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Monthly Archives: April 2016

Game Review: Small World

They’re coming. You can hear them, their howls and war cries. You can bunk down in your bivouacs, relying on the wood and canvas to protect you, relying on the strength of your militia to fight off the invaders… But you wish you were far more confident in them than you are. Maybe you’ll be lucky. Maybe you’ll be proven wrong, and the beasts coming for your land will be fought off. But they want it. The world is not big enough for you all, and the orcs coming, flying on their wings of fire and death, want your land.

Maybe you shouldn’t have chosen to vie for a land against Flying Orcs, Commando Trolls, and Underworld Ghouls… But that’s what happens when you playing in a Small World.IMG_4826

Small World is a Fantasy-themes territory building game for 2-5 players. Published by Days of Wonder and designed by Phillipe Keyaerts, it serves as a sort of fantastical take on Keyaerts’ older game, Vinci.

In Small World, each player controls a specific race with a specific power. They then take turns playing their group of race tokens to claim territories. At the end of each turn, a player is awarded victory points based on the amount of territory they control.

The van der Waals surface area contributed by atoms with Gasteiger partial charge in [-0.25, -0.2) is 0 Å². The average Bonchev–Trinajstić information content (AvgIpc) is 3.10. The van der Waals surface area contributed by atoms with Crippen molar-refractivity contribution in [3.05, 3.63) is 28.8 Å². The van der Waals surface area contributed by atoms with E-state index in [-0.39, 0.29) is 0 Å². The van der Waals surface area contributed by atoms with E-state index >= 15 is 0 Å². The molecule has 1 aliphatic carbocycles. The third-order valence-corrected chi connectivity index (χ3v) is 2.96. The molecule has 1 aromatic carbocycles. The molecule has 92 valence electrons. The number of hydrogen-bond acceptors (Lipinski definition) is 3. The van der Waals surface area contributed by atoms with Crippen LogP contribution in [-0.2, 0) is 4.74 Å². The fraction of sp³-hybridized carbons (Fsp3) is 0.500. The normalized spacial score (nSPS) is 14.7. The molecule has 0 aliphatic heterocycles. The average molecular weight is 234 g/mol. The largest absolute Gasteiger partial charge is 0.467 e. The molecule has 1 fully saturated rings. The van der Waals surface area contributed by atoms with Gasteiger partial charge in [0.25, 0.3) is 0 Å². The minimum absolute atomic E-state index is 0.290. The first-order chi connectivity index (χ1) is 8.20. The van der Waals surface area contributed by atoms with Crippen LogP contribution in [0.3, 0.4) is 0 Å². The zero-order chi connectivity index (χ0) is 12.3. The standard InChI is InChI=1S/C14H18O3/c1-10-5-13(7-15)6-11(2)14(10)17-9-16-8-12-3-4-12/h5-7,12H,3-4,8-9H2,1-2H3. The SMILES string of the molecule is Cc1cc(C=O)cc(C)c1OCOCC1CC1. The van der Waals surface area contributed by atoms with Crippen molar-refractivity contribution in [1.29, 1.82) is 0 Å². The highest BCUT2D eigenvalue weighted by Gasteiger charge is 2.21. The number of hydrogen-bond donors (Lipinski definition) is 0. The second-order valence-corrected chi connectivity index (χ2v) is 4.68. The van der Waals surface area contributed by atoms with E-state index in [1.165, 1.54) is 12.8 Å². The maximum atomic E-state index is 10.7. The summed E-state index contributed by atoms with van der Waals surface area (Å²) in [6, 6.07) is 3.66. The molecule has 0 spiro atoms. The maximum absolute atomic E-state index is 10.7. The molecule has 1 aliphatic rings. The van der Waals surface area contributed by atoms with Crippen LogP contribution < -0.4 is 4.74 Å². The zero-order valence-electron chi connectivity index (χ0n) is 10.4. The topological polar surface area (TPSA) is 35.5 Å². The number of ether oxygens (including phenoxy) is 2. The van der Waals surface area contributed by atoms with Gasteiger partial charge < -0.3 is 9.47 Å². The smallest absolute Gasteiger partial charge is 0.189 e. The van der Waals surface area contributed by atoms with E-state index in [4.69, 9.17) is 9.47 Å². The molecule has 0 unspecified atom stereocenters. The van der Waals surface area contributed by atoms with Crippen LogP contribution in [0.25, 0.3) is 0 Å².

There are a few hitches in this otherwise fairly basic-sounding gameplay, though. First comes through the unique abilities granted by each race and power, allowing players to get bonus points for certain areas, perform some unique actions, or otherwise breaks some sort of basic rule. Moreover, the territory board – as the game name suggests – is simply too small for all the players. Even the most peace-wanting player is going to have to clash with another players sooner or later. Finally, the ten turns of the game are almost always too many for a player to get through with one race; sooner or later they’re going to run out of tokens and have to start fresh with a new race and power combo.

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This world just isn’t big enough for the Ratmen and Skeletons to get along.

The basic rules of the game are fairly simple. It takes two racial tokens to claim a territory, plus one extra token per piece of cardboard (such as another player’s token) that’s already there. If your territory gets conquered, one of your tokens dies (is removed from the board) and any other tokens can retreat to another territory you own. On your turn, you can try to claim as much territory as you have tokens to conquer. All in all, fairly straight-forward.